On Saturday morning I arrived at my second hotel, Zash Country Boutique Hotel late for my scheduled wine tour and already desperately needing a glass of wine. My GPS hadn’t recognized the address and I’d spent the last 30 minutes lost in the town of of Riposto. But the owners and Valeria, my guide, gave me a warm welcome and encouraged me to catch my breath before we headed out.
Especially since I was driving! Valerie had proposed taking my car to save money on a driver which I greatly appreciated and was hoping she wouldn’t regret since I was still getting used to Sicily driving.
As we started offer she asked how I wanted the tour experience to be – did I want it to be technical and professional or “fun”. I explained I had picked the Etna Wine School because I wanted to experience Etna wines I couldn’t buy in the US and get a feel for the wineries. Something the mass tours that all stop at the same wineries didn’t really offer.
Our first stop was Barone di Villagrande having taken the scenic route up Mt Etna so I could see the traditional terraces (and terrify myself on narrow rock walled roads).
Barone di Villagrande had been producing wine since 1727. The winery set on the top of a hill with an amphitheater of vines streatching out below and beautiful view of the sea.
The grounds were strewn with leaves and branches from the monsoon that had swept through the last several days but I still thought it was beautiful.
We were given a tour by Marco, the current winemaker carrying on the family’s nearly 300 year tradition. And afterwards taken to the wine tasting room where we would sample the current vintages and snack on an “appetizer” of local products. Wow.
Sundried tomatoes, local fresh cheese with chestnut honey, cured cheese with onion, fresh salami and olives.
The wines were quite enjoyable and all a bargain, 8-14.50 euros. If you can find them somewhere, BUY THEM! They are quite different than most wines you’re used to, the chestnut barrels adding a different nutty, pleasantly funky flavor. I will be posting a separate review since this post is already running long!
From there we headed north my nerves fraying as I drove the beautiful, but winding roads along the slopes of Etna. We finally arrived at our next stop — Feudo Vagliasindi so I could get a better sense of the ancient wine making methods.
And this was the perfect place to do it as the brothers, Paolo and Corroado Vagliasindi who owned winery had painstakingly restored the original palmento (I kept wanting to call it pimento) or wine making rooms. And it was impressive!
I not only learned about the original winemaking process but I also got insight into all those elegant tall buildings I saw across the countryside. Behind the polished ground floor exteriors many of them still probably contained the rough stone wine making facilities.
Grapes were fed through the windows, stomped (by foot) where it ran into a lower vat and was pressed (when it was time) by the enormous press made of a single chestnut plank. From there it was drained through corridors in the floor into the cellar and the giant chestnut barrels.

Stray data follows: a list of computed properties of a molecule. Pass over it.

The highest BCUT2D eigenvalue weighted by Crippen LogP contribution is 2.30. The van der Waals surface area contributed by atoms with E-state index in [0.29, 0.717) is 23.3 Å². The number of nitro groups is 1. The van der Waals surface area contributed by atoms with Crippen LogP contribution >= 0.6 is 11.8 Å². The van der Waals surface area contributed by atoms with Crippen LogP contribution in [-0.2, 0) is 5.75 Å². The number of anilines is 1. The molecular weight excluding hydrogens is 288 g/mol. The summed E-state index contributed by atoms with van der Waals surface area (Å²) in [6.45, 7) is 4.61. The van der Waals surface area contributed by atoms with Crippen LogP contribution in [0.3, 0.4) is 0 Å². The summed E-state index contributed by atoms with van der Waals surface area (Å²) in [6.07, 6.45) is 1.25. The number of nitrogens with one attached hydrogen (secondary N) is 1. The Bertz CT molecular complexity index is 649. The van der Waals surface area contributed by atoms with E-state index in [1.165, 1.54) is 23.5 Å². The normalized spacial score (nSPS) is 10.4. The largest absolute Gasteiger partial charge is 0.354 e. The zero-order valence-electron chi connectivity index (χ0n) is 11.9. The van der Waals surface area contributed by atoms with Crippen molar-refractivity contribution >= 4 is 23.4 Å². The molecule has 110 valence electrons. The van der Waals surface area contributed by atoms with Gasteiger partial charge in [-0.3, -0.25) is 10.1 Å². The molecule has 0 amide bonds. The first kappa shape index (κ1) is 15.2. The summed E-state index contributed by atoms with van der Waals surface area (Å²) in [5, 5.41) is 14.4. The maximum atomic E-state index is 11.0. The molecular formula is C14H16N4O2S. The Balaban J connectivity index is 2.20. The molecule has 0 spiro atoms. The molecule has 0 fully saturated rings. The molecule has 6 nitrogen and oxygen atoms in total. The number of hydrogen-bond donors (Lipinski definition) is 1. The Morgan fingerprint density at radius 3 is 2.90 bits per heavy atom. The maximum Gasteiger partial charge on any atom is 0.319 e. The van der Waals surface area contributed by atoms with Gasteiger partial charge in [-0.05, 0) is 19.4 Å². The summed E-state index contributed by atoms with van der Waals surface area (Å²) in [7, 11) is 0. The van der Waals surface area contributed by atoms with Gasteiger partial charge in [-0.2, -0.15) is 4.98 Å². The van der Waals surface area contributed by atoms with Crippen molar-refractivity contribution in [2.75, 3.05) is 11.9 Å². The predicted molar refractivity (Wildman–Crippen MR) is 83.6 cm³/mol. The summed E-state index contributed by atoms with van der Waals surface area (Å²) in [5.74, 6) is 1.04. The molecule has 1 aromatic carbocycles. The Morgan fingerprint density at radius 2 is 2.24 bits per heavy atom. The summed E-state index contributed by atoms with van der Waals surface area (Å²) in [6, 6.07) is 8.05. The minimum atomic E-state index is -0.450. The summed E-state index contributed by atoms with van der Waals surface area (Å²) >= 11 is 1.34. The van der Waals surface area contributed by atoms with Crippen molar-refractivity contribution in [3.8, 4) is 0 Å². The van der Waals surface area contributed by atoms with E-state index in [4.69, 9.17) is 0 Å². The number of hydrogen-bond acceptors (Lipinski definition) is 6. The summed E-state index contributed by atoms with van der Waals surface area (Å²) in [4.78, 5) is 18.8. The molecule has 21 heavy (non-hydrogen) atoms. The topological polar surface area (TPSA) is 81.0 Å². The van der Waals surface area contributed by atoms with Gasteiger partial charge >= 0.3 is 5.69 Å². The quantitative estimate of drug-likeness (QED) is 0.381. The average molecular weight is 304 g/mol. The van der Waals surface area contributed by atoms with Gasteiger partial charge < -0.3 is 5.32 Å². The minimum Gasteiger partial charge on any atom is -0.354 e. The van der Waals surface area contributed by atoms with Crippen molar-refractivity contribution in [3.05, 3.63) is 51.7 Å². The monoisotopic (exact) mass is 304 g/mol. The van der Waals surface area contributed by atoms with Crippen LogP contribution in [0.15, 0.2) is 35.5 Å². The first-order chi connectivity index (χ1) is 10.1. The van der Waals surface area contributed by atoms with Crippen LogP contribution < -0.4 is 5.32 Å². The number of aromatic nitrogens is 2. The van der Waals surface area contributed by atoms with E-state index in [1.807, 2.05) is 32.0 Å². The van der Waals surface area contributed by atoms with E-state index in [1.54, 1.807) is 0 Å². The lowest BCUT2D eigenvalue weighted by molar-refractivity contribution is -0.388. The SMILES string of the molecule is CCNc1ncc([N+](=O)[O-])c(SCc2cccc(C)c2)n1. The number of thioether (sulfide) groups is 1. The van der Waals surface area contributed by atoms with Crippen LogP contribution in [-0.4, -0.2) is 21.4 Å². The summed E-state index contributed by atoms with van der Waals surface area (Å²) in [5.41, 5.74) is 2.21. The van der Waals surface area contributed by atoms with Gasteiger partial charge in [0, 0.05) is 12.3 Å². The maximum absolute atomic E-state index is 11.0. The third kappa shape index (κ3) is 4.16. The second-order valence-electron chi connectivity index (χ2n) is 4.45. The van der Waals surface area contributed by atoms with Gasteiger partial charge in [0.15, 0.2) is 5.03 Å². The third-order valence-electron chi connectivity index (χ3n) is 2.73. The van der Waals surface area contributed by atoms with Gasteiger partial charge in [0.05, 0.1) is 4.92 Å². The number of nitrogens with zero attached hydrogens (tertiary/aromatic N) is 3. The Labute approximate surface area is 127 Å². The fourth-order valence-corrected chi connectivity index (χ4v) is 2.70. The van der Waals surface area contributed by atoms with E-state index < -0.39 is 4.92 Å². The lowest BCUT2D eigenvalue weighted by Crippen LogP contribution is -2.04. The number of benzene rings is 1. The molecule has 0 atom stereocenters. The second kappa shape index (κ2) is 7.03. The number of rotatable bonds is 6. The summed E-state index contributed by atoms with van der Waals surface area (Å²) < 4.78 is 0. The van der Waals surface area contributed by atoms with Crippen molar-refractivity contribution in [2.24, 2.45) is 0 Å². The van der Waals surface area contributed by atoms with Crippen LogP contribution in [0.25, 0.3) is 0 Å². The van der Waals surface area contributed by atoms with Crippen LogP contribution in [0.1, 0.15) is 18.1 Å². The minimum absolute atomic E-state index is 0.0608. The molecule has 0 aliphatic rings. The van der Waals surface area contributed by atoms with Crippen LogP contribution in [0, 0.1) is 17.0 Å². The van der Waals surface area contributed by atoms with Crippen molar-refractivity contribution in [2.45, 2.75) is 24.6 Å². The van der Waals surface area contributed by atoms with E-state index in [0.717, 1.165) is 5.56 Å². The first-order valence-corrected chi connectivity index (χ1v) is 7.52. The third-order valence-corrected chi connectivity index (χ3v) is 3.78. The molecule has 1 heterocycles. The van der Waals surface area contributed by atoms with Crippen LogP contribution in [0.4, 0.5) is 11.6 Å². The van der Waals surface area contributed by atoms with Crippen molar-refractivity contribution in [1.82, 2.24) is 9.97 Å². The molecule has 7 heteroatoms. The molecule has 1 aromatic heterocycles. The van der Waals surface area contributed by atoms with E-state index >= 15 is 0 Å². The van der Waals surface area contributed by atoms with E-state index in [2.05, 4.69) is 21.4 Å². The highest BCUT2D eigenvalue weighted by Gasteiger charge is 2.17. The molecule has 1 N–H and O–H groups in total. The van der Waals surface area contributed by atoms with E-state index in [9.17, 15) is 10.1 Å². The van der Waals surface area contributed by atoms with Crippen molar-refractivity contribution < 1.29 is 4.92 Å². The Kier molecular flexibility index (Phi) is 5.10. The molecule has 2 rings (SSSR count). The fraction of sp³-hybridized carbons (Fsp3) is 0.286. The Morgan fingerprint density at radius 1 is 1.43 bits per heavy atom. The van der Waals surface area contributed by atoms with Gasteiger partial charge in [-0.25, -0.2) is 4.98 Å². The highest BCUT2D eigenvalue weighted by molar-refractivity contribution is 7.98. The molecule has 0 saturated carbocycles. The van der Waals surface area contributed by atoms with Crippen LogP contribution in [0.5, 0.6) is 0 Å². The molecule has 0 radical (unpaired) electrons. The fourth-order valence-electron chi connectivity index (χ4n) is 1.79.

In addition to the impressive
pimento palmento Fuedo Vagliasindi has an amazing restaurant and hotel rooms with fantastic views, so if you’re looking for a scenic place to stay in north Mt Etna, definitely consider it.
Our last stop was Tornatore, a small winery that had been around for a decade, but ony started producing wines for public purchase in the last few years. Because the winery only produced two wines, the managers, husband and wife team Rocco and Rita, had generously agreed to host tastings of other local wineries as well, to enjoy over a “light lunch.”
I’m not sure I want to know what a large lunch looks like.
There was fresh mozzarella, baked ricotta, local cheeses and cured meats, grilled zucchini brushed with olive oil made from trees onsite, fresh sundried tomatoes, arugala with mushrooms sprinkled with fresh Parmesan and olive oil. And Rita had made a chickpea soup to start that blew my mind.
Rocco, Rita, and their daughter spoke no English and I know almost no Italian. And yet sitting there listening to Valerie and Rita passionately discussing (in Italian) where to find the freshest chickpeas, munching the delicious foods, and sipping very local wines was the highlight of my trip.
It didn’t feel like a tour, it felt like I’d been invited to their home for a meal. It felt like a “real” Sicilian experience, which only increased when other visitors came in to taste wine and were invited to sit at the table and join us.
After lunch and tasting 8 wines, which took about 2 ½ hours, we toured the brand new wine making equipment in the setting sun.
And went for a crazy tour of the vineyards. It was too wet to walk, so we took their Jeep. Bouncing down black dirt roads in the dusk and navigating around volcanic rock to see the extent of the vineyard, was completely surreal and truly amazing.
This day was unlike any wine tour I’d ever had and far exceeded my expectations.
If you like wine, I encourage you to visit Sicily and take a tour through the Etna Wine School. If you like beautiful scenery and amazing authentic experiences, you should take a tour with them. And if you’re lucky, maybe you’ll get to visit Tornatore and meet Rita and Rocco. 🙂
Stay tuned for reviews of individual wineries.
More from this trip:
American Airlines Flagship Lounge in JFK
American Airlines Economy JFK-MXP
Day Room Upgraded to the Diplomatic Suite
Getting from Malpensa Airport to Linate Airport
Linate Airport Lounge and Alitalia Economy LIN-CTA
You Get What You Pay for at the Sheraton Catania
It Was Worth the Trip Just for This Hotel